As regular readers know, progress on weekly unemployment claims has been hit or miss in the early months of 2021, but the new report from the Labor Department offers a fresh round of good news. Reuters reported this morning:
Fewer Americans filed new claims for unemployment benefits last week, as companies held on to their workers amid the growing labor shortage that helped to curb job growth in April. Initial claims for state unemployment benefits totaled a seasonally adjusted 473,000 for the week ended May 8, compared to 507,000 in the prior week, the Labor Department said on Thursday. Economists polled by Reuters had forecast 490,000 applications for the latest week.
As we discussed last week, it was in March 2020 when jobless claims first spiked in response to the COVID-19 crisis, climbing to over 3 million. That weekly total soon after reached nearly 7 million as the economy cratered. For 55 consecutive weeks, the number of Americans filing for unemployment benefits was worse than at any time during the Great Recession.
And now, that's no longer the case. In fact, today's report was the best since the start of the pandemic, and the new totals reflect a 20% improvement just over the last two weeks.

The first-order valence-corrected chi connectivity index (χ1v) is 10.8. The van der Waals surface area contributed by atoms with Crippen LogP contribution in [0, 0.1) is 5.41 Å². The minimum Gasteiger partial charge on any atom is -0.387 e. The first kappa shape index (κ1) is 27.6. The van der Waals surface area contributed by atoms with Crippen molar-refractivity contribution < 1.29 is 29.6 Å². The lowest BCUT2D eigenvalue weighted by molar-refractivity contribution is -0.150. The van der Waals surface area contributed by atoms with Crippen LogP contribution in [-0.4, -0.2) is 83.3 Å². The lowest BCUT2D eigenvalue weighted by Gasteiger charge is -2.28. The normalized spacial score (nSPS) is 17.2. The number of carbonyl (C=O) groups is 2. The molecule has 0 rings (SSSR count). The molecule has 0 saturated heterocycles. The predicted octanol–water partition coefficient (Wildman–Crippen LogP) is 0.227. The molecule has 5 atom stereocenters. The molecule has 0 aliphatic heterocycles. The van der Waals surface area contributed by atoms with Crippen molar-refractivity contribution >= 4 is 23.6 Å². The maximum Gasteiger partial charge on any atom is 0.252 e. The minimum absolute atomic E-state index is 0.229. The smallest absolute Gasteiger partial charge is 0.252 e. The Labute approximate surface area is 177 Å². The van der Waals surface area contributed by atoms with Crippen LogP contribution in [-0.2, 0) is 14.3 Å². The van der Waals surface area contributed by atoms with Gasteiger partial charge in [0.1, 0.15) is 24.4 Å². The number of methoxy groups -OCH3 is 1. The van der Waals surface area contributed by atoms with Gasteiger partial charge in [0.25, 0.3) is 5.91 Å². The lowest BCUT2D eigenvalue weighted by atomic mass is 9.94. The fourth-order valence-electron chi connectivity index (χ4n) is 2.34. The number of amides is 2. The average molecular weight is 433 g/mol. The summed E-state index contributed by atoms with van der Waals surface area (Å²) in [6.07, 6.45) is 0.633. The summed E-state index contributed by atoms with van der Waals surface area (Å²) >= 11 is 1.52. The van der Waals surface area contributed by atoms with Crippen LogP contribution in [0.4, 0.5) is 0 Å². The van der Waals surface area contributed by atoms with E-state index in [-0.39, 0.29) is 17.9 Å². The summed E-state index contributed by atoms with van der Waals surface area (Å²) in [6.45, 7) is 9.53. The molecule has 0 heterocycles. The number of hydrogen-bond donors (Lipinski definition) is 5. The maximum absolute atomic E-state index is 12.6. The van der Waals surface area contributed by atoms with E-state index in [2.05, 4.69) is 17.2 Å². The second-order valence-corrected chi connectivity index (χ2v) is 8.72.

To be sure, it'd be a mistake to see 473,000 jobless claims as good news on its own. Under normal circumstances, this would be an awful total. In the early months of 2020, for example, the U.S. average on unemployment claims was roughly 211,000 -- well under half of the total from today's report.
But given what Americans have been dealing with throughout the pandemic, these new figures are worth feeling good about.
Some of the recent economic data is more encouraging than others -- the overall job totals from April were obviously far short of expectations -- but as today's data reminds us, there are multiple indicators suggesting the U.S. recovery is real and headed in the right direction.